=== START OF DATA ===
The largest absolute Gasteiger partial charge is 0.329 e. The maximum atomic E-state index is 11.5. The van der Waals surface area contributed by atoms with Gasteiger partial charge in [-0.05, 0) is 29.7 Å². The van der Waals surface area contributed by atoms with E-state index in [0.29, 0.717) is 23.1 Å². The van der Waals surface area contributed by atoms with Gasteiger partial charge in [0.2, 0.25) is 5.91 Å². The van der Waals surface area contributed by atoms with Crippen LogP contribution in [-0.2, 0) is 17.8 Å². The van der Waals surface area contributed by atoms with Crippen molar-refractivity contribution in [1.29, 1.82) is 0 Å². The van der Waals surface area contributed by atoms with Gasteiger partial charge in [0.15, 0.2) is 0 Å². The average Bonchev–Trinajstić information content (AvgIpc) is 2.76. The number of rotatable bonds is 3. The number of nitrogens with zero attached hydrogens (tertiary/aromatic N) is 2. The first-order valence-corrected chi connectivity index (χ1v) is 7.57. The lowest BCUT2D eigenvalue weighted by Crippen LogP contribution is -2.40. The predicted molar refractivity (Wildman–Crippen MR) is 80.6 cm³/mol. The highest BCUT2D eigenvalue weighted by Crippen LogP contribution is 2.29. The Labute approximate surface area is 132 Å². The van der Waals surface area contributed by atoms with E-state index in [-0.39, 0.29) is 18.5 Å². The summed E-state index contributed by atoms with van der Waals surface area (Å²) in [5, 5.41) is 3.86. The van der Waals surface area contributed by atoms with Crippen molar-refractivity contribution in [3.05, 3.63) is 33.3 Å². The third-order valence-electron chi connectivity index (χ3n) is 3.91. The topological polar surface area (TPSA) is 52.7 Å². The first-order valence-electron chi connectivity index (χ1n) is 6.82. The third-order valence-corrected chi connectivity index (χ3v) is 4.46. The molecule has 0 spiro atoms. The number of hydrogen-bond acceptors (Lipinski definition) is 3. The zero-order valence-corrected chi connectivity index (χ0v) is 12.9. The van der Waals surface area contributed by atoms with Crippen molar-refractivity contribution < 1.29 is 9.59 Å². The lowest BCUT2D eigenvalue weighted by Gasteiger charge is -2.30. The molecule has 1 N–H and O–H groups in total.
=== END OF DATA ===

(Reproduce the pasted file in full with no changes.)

The largest absolute Gasteiger partial charge is 0.329 e. The maximum atomic E-state index is 11.5. The van der Waals surface area contributed by atoms with Gasteiger partial charge in [-0.05, 0) is 29.7 Å². The van der Waals surface area contributed by atoms with E-state index in [0.29, 0.717) is 23.1 Å². The van der Waals surface area contributed by atoms with Gasteiger partial charge in [0.2, 0.25) is 5.91 Å². The van der Waals surface area contributed by atoms with Crippen LogP contribution in [-0.2, 0) is 17.8 Å². The van der Waals surface area contributed by atoms with Crippen molar-refractivity contribution in [1.29, 1.82) is 0 Å². The van der Waals surface area contributed by atoms with Gasteiger partial charge in [0.15, 0.2) is 0 Å². The average Bonchev–Trinajstić information content (AvgIpc) is 2.76. The number of rotatable bonds is 3. The number of nitrogens with zero attached hydrogens (tertiary/aromatic N) is 2. The first-order valence-corrected chi connectivity index (χ1v) is 7.57. The lowest BCUT2D eigenvalue weighted by Crippen LogP contribution is -2.40. The predicted molar refractivity (Wildman–Crippen MR) is 80.6 cm³/mol. The highest BCUT2D eigenvalue weighted by Crippen LogP contribution is 2.29. The Labute approximate surface area is 132 Å². The van der Waals surface area contributed by atoms with E-state index in [-0.39, 0.29) is 18.5 Å². The summed E-state index contributed by atoms with van der Waals surface area (Å²) in [5, 5.41) is 3.86. The van der Waals surface area contributed by atoms with Crippen molar-refractivity contribution in [3.05, 3.63) is 33.3 Å². The third-order valence-electron chi connectivity index (χ3n) is 3.91. The topological polar surface area (TPSA) is 52.7 Å². The first-order valence-electron chi connectivity index (χ1n) is 6.82. The third-order valence-corrected chi connectivity index (χ3v) is 4.46. The molecule has 0 spiro atoms. The number of hydrogen-bond acceptors (Lipinski definition) is 3. The zero-order valence-corrected chi connectivity index (χ0v) is 12.9. The van der Waals surface area contributed by atoms with Crippen molar-refractivity contribution < 1.29 is 9.59 Å². The lowest BCUT2D eigenvalue weighted by Gasteiger charge is -2.30. The molecule has 1 N–H and O–H groups in total.